MONTPELIER — What the next step will be for advocates who support legislation to lower Vermont’s carbon footprint could depend on what is included in a report from the Montpelier-based Regulatory Assistance Project (RAP).

The report, which was commissioned by the Legislature’s Joint Fiscal Office (JFO) and paid for mostly through grant funds, could provide a road map for legislators who last year tried but failed to pass a tax on carbon-based fuels. The report should be completed by Feb. 27 at the latest, according to Frederick Weston, the principal and policy director for RAP.

“What we were asked to do was to give Vermont some options to consider concerning how Vermont can lower carbon emissions,” Weston said. The RAP report will not present recommendations to the state, he said, but rather present options lawmakers can consider.

Rep. Sarah Copeland-Hanzas, of Bradford, one of the lead sponsors last year for the carbon tax legislation, said she is looking forward to the report.

“We all agree we need to help Vermont get off fossil fuels. We know some of the solutions will require an investment in electrical vehicle charging infrastructure, and Vermonters with low incomes are the hardest hit by expensive, dirty and inefficient combustion transportation and heating. They are also the Vermonters least likely to rebound from catastrophic climate events like tropical storm Irene,” she said.

The RAP report is one of two reports commissioned by the JFO concerning carbon fuels. On Jan. 22, the JFO released “An Analysis of Decarbonization Methods in Vermont.” That report, which was approved by the legislature last year following a 2017 recommendation from Gov. Phil Scott’s Climate Action Commission, was written by Resources For the Future (RFF), a Washington, DC-based nonprofit.

The RFF report provides information on potential policies to reduce greenhouse gas emissions in Vermont. It considers both carbon pricing policies, such as carbon taxes or cap-and-trade programs, and non-pricing policies, such as electric vehicle and energy-efficiency incentives, weatherization programs and investments in low-carbon agriculture.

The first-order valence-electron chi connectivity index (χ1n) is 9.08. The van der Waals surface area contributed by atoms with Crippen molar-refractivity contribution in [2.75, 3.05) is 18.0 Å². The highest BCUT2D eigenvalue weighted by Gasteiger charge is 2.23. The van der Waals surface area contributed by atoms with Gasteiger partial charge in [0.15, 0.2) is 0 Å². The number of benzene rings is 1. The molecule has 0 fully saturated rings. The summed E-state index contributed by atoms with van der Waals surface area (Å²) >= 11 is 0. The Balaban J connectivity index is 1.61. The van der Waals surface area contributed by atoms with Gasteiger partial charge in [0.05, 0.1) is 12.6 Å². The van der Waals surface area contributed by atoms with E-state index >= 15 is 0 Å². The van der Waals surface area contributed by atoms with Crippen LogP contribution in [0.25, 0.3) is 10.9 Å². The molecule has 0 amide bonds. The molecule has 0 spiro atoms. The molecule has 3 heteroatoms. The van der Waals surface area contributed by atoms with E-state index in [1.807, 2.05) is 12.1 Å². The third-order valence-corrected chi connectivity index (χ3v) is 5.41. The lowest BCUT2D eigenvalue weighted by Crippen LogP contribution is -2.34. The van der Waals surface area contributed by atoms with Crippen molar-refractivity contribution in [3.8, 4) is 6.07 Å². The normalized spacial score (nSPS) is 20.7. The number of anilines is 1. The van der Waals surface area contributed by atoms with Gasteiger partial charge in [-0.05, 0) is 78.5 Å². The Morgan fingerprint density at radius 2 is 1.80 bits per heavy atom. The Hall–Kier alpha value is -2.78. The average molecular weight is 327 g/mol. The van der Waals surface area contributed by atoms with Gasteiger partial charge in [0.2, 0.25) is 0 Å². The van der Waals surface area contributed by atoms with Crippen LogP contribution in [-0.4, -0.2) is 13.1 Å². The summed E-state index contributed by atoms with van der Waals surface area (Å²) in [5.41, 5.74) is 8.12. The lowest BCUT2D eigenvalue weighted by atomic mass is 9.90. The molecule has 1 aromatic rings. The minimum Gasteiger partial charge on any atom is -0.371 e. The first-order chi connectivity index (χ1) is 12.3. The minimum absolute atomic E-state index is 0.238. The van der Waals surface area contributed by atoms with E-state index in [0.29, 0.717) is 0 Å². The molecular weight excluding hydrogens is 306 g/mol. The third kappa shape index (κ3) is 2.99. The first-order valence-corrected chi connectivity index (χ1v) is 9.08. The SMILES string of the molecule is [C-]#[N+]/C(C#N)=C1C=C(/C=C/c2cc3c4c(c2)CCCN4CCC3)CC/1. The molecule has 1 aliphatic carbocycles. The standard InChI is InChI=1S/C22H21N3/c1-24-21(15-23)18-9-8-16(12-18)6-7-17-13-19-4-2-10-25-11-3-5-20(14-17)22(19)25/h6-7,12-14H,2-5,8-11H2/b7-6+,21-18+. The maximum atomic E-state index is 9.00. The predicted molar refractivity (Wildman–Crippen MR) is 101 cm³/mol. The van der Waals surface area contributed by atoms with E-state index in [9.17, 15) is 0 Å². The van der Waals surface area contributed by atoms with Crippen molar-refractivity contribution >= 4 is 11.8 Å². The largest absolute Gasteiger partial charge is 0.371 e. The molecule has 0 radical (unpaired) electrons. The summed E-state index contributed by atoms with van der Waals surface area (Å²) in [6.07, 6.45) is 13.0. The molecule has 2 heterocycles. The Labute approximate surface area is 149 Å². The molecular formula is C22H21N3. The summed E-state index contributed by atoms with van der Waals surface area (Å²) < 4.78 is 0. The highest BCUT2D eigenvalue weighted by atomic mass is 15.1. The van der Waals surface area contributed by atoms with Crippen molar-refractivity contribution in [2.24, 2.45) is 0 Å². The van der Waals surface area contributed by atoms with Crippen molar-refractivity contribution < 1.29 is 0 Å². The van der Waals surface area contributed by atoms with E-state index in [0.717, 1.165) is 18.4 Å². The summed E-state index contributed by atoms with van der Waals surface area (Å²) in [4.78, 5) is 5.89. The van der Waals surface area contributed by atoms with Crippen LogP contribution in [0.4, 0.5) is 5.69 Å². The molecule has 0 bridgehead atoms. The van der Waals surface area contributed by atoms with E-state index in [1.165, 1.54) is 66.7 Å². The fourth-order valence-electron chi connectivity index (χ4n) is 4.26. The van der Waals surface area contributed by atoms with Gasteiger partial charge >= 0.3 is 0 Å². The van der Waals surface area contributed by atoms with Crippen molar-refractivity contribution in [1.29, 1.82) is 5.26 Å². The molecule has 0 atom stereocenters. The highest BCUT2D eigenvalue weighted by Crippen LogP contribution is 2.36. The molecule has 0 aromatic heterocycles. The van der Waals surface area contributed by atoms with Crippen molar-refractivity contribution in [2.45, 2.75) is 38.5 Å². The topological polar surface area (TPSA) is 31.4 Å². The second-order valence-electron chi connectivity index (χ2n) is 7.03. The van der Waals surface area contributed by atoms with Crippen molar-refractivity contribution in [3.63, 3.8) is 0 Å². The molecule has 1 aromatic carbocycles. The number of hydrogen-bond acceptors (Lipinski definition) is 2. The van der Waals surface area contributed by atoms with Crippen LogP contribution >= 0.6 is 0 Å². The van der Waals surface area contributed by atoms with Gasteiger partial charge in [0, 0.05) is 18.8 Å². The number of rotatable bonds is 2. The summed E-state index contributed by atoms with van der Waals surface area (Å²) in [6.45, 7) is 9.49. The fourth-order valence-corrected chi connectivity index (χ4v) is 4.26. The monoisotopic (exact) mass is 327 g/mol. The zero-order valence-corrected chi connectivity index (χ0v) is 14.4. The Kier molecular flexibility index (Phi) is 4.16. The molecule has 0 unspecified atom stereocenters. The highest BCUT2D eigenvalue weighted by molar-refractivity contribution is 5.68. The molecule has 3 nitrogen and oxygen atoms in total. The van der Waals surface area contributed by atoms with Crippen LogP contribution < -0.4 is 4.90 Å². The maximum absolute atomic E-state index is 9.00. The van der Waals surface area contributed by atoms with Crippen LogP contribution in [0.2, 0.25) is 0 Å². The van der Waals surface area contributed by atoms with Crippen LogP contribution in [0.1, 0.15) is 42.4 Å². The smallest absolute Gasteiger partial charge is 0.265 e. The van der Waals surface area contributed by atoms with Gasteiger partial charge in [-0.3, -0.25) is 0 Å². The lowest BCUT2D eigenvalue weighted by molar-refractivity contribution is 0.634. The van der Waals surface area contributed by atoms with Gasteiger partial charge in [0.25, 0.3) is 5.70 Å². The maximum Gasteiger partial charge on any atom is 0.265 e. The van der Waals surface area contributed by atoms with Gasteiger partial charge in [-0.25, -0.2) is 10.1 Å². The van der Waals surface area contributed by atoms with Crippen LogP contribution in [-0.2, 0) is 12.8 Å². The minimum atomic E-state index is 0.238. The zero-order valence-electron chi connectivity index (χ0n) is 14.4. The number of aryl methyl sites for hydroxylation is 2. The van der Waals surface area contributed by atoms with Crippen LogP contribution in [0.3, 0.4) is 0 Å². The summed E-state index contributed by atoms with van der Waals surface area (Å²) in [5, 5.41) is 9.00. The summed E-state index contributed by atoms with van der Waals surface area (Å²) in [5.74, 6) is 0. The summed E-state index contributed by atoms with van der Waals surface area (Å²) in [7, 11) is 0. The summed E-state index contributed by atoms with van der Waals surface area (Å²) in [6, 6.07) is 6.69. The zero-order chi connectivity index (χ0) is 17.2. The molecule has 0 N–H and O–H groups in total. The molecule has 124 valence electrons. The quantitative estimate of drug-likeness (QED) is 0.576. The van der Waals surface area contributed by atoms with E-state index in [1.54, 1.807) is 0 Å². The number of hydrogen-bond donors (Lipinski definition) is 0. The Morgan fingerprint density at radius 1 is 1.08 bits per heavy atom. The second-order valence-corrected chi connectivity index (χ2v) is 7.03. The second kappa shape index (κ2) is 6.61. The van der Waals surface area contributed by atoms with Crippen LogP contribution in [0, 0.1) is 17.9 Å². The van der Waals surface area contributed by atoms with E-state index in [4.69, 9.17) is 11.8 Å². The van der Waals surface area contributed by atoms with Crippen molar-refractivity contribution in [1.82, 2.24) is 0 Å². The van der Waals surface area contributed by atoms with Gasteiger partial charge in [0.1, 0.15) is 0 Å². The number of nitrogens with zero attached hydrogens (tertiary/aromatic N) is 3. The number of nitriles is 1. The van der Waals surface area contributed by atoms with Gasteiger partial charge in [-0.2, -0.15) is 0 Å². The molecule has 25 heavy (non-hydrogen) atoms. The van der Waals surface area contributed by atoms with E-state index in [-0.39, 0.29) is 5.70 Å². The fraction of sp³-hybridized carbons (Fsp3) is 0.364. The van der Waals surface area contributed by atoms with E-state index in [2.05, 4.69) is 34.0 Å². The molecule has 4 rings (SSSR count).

The RFF report says that by “combining moderate carbon pricing and non-pricing policy approaches” Vermont could meet its U.S. Climate Alliance target.

Thomas Hughes, the coordinator for Energy Independent Vermont, a coalition of organizations that includes the Vermont Public Interest Research Group, Vermont Natural Resources Council, Sierra Club and other groups which support a carbon tax, said taxing carbon-based fuels makes sense because not only would the tax lower the state’s carbon emissions, but also it would be “low-hanging fruit” that would be relatively easy to implement and have immediate results. If done right, the tax would have minimal financial impact on most Vermonters, Hughes said.

Last year, Vermont legislators considered but did not pass legislation that would have imposed a $5 per tonne (metric unit of mass equal to 1,000 kilograms or about 2,204.6 pounds) tax on carbon content in fuels in 2020, rising by $5 per tonne each year from 2021 through 2026 until reaching $40 per tonne in 2027. Supporters of the tax called it the ESSEX Plan, which stood for “Economy Strengthening Strategic Energy eXchange.” The tax would have been paid by the fuel distributors.

Currently, no state has a carbon tax, although several, including Rhode Island and Massachusetts in New England, have considered taxing carbon fuels. Speaker of the House Mitzi Johnson and Senator Tim Ashe, president pro tempore of the Senate, have gone on record as opposed to passage of a carbon tax this year.

Matt Cota, the executive director of the Vermont Fuel Dealers Association, strongly opposes any tax on carbon fuels. He said the tax would be regressive, particularly in rural areas of Vermont where people are more dependent on gasoline to get to work and heating oil to stay warm, and would also send a signal to employers that Vermont is not a good place to do business.

“A carbon tax will signal to large employers not to move to Vermont or current employers to move out,” he said. “Due to the sales tax, pollution fee, and fuel tax, Vermont businesses already pay 7 percent more per gallon than our neighbors in New Hampshire, based on $3 per gallon heating oil. A carbon pricing policy that levies a $100 per metric ton tax would make the same fuel 50 percent more expensive. Raising the cost of energy purchased in our state will provide an economic advantage for businesses to operate outside of Vermont’s borders.”

Despite the lack of agreement between proponents and opponents of a carbon tax, Sen. Christopher Pearson of Burlington, one of the lead supporters for a carbon fuels tax, said he is confident the debate about greenhouse gas emissions will continue in Montpelier.

“Among legislative leadership, the governor and many Vermont communities, we need to do more work to take the concern Vermonters feel about global warming and translate that to supporting policy solutions,” he said. “As a state, we are quite unified about our concerns with global warming, but we are not as united in how to tackle the challenge. We won’t be able to shift our carbon pollution output with only tiny changes. I believe many of us in Montpelier want to continue pushing this discussion inside the State House and across the state.”

Pearson continued, “There are broad areas of policy solutions that will grow our economy, help families, and have a positive impact on Vermont’s carbon footprint. We need to help Vermonters transition to electric vehicles. This is supported by the governor and key legislative leaders. We need to put more investment into our weatherization program — it creates jobs, helps save families money while living in more comfortable homes and reduces energy use for home heating.”

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